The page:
The other aspect of the co-op that I love is that I get to help out at least twice a month. I love being involved and can't wait for both of us to learn and develop as a result. And hey! It wasn't even that hard to leave her, much as I feared the whole tearful mother thing. What a relief!

Oh, and Bear seems to like it, too. He goes along every day, and if he approves we know it's ok.

Friday, January 11, 2008

Urban planning

Why do the biggest projects always happen on the days when I have my lowest energy?

Actually, this was a perfect distraction for Dr. S from the fact that she was cranky from staying up too late the night before. We pushed back the sofa, rolled up the living room rug (the only large enough area in the apartment) and built ourselves a cityscape, complete with a park, farm, tall buildings, train station, and of course a MoMA. Funny how small it looks in the photo; it actually take most of S's toys and our apartment!

But what I really wanted to tell you much I'm enjoying the external flash for our camera. Most photographers seem to advise against the use of a flash, but with our dark apartment, taking photos in the winter is nearly impossible. I love this flash because I can bounce the light off the ceiling or walls or I can attach it to the camera with a cable to achieve a variety of other lighting effects, similar to having a studio light. Let me know if you want specifics on it and I'm be happy to provide the details on brand, model, etc.

I'm still no professional photographer, but I think this gadget will actually help me to take photos every day (even on a rainy day like today) and will ultimately improve my photography as a result.

Thursday, January 10, 2008


I'm all about lists these days, on everything from the literal back of an envelope to the inside of an empty box of tea (the recycling basket was empty): whatever I can put my hands on. So here's one of my lists, just to put a few blog housekeeping items aside:

1. If you've written my an email recently and haven't received a reply, I apologize! Never fear: I haven't forgotten you and will write as soon as I am able.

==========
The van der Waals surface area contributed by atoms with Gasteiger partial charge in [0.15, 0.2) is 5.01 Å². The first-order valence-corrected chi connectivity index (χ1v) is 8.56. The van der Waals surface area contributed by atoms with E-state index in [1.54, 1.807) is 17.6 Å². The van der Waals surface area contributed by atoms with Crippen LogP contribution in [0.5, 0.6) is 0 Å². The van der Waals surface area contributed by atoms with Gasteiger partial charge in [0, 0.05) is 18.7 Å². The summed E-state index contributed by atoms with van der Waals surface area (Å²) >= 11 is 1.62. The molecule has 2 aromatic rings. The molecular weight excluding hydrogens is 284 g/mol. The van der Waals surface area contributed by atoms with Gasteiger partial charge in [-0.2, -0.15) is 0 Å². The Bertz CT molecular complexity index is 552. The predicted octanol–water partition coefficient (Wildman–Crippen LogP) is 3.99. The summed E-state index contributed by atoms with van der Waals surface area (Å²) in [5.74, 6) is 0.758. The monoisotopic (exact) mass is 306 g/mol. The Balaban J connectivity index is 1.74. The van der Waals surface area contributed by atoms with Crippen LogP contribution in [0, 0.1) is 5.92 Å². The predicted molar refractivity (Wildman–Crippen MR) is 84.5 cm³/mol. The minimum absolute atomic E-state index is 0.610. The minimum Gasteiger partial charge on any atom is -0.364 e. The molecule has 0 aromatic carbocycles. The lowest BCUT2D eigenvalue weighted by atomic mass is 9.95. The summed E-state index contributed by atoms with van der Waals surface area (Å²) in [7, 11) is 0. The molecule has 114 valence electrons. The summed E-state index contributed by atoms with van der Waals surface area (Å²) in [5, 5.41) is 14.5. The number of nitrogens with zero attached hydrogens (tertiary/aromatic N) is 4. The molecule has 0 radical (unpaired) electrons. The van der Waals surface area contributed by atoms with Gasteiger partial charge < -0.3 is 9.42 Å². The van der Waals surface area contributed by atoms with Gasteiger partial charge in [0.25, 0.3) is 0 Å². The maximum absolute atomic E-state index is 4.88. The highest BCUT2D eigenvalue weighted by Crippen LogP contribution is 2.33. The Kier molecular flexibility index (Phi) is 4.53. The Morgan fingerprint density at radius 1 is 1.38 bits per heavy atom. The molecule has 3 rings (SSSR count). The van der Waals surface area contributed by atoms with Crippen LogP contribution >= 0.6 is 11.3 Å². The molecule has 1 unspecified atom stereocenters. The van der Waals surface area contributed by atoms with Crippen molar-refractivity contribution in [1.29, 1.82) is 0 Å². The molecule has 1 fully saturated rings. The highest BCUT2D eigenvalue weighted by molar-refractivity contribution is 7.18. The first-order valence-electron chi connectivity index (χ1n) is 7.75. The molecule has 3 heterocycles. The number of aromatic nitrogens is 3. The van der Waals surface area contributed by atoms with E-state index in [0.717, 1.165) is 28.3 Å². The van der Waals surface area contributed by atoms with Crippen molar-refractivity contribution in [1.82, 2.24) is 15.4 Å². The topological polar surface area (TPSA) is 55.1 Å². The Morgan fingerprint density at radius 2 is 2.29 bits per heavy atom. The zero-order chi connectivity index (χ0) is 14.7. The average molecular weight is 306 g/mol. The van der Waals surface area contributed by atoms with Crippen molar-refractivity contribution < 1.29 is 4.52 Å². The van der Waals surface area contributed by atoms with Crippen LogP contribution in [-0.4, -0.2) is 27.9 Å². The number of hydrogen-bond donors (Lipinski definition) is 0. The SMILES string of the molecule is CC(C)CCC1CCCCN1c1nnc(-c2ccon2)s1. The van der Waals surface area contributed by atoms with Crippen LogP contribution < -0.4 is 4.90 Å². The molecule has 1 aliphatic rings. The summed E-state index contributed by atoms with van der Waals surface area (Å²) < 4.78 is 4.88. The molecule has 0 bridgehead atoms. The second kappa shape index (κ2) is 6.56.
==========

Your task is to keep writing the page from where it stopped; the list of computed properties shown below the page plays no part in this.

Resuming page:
2. That chair. Here's an earlier post about it and some additional information: vintage 1970's Costco (no relation to the discount/volume/whatever-it-is store).

3. Your queries regarding attaching the doll quilts to the wall: I use tiny nails, working them through the corners of the quilt just inside the binding very gently before nailing them to the wall. But watch your fingers when pounding!

Are you picking up a theme here?

We start every day by laying out Tsia's clothing like this. It began as a way to convince her to wear underpants instead of a diaper, but it's developed into a ritual, usually including everything from underpants (or, more likely, a diaper) to shoes.

Then there's this favorite "game" we play often. I'm given the sad and angry bears; Dr. S gets the happy and laughing bears.

Here is (ostensibly) Tsia's Christmas gift from her cousins

And a recent gift from my Mom

Here's our gift to Tsia for her upcoming third birthday. Notice that those mice are dressed and the gift isn't wrapped yet. Um, yeah. I confess; I've been playing with it. I've also been obsessing over how to translate the Oliver + S patterns into diminutive versions for these mice. Because, oh, I don't know, I don't have enough deadlines and work on my plate right now?

And then there's that other doll we're dressing these days. I can hardly wait to put the spring collection to bed (we're just days away from our print deadlines now) so I can get busy working on my designs for the fall collection!

Thursday, January 03, 2008


I'm not really a sugar girl. I'll always exchange candy for chocolate, and even then I prefer dark or semi-sweet chocolate. Unsweetened plain (Greek) yogurt, thank you very much. And don't come near me with sweetened applesauce.

So it's odd that I've been obsessed with marshmallows for several months now. It probably started way back when Martha printed a recipe for them and I couldn't imagine why anyone would bother to make a stupid marshmallow. And then I had one someplace and couldn't believe how much better they are: the creamy texture, and flavor options.